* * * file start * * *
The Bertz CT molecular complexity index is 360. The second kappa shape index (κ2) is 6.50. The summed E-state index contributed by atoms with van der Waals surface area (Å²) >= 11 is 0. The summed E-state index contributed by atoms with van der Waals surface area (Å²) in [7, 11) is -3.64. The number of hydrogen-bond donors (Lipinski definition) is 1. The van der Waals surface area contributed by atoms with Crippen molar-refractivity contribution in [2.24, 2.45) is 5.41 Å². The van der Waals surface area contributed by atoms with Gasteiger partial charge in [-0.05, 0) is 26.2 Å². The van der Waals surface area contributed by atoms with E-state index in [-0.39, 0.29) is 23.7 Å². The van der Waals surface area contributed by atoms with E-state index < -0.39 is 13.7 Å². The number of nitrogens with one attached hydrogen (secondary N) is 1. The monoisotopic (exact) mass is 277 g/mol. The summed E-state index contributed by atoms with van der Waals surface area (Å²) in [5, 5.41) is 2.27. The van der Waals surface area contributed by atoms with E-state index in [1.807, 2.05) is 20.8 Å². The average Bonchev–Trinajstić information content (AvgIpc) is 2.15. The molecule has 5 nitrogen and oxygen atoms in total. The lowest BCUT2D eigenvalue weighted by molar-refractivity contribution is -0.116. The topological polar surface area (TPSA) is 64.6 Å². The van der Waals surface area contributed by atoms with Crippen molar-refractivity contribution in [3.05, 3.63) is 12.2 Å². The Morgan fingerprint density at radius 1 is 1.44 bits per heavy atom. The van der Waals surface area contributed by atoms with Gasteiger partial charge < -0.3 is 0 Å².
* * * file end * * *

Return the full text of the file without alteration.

The Bertz CT molecular complexity index is 360. The second kappa shape index (κ2) is 6.50. The summed E-state index contributed by atoms with van der Waals surface area (Å²) >= 11 is 0. The summed E-state index contributed by atoms with van der Waals surface area (Å²) in [7, 11) is -3.64. The number of hydrogen-bond donors (Lipinski definition) is 1. The van der Waals surface area contributed by atoms with Crippen molar-refractivity contribution in [2.24, 2.45) is 5.41 Å². The van der Waals surface area contributed by atoms with Gasteiger partial charge in [-0.05, 0) is 26.2 Å². The van der Waals surface area contributed by atoms with E-state index in [-0.39, 0.29) is 23.7 Å². The van der Waals surface area contributed by atoms with E-state index < -0.39 is 13.7 Å². The number of nitrogens with one attached hydrogen (secondary N) is 1. The monoisotopic (exact) mass is 277 g/mol. The summed E-state index contributed by atoms with van der Waals surface area (Å²) in [5, 5.41) is 2.27. The van der Waals surface area contributed by atoms with E-state index in [1.807, 2.05) is 20.8 Å². The average Bonchev–Trinajstić information content (AvgIpc) is 2.15. The molecule has 5 nitrogen and oxygen atoms in total. The lowest BCUT2D eigenvalue weighted by molar-refractivity contribution is -0.116. The topological polar surface area (TPSA) is 64.6 Å². The van der Waals surface area contributed by atoms with Crippen molar-refractivity contribution in [3.05, 3.63) is 12.2 Å². The Morgan fingerprint density at radius 1 is 1.44 bits per heavy atom. The van der Waals surface area contributed by atoms with Gasteiger partial charge < -0.3 is 0 Å².